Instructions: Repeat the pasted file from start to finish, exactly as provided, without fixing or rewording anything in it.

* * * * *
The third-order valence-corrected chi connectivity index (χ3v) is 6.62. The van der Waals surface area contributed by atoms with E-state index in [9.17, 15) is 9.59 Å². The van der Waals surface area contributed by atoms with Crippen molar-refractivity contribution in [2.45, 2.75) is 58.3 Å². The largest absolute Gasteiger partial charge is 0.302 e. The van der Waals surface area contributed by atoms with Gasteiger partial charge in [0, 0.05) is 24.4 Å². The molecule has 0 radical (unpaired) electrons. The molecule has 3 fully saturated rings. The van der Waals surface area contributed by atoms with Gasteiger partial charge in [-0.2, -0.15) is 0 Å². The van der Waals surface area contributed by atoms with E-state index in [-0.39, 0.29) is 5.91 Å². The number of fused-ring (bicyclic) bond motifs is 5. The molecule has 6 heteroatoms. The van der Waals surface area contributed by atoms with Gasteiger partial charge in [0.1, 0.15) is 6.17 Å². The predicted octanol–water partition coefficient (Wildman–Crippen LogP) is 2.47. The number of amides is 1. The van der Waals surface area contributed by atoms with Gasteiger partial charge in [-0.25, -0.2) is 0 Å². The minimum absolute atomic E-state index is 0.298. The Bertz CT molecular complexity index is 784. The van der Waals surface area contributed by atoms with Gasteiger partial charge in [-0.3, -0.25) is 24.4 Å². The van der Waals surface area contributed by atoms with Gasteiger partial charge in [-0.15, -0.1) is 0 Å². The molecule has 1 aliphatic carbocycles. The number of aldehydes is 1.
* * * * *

The third-order valence-corrected chi connectivity index (χ3v) is 6.62. The van der Waals surface area contributed by atoms with E-state index in [9.17, 15) is 9.59 Å². The van der Waals surface area contributed by atoms with Crippen molar-refractivity contribution in [2.45, 2.75) is 58.3 Å². The largest absolute Gasteiger partial charge is 0.302 e. The van der Waals surface area contributed by atoms with Gasteiger partial charge in [0, 0.05) is 24.4 Å². The molecule has 0 radical (unpaired) electrons. The molecule has 3 fully saturated rings. The van der Waals surface area contributed by atoms with Gasteiger partial charge in [-0.2, -0.15) is 0 Å². The van der Waals surface area contributed by atoms with E-state index in [-0.39, 0.29) is 5.91 Å². The number of fused-ring (bicyclic) bond motifs is 5. The molecule has 6 heteroatoms. The van der Waals surface area contributed by atoms with Gasteiger partial charge in [0.1, 0.15) is 6.17 Å². The predicted octanol–water partition coefficient (Wildman–Crippen LogP) is 2.47. The number of amides is 1. The van der Waals surface area contributed by atoms with Gasteiger partial charge in [-0.25, -0.2) is 0 Å². The minimum absolute atomic E-state index is 0.298. The Bertz CT molecular complexity index is 784. The van der Waals surface area contributed by atoms with Gasteiger partial charge in [-0.3, -0.25) is 24.4 Å². The van der Waals surface area contributed by atoms with Gasteiger partial charge in [-0.15, -0.1) is 0 Å². The molecule has 1 aliphatic carbocycles. The number of aldehydes is 1.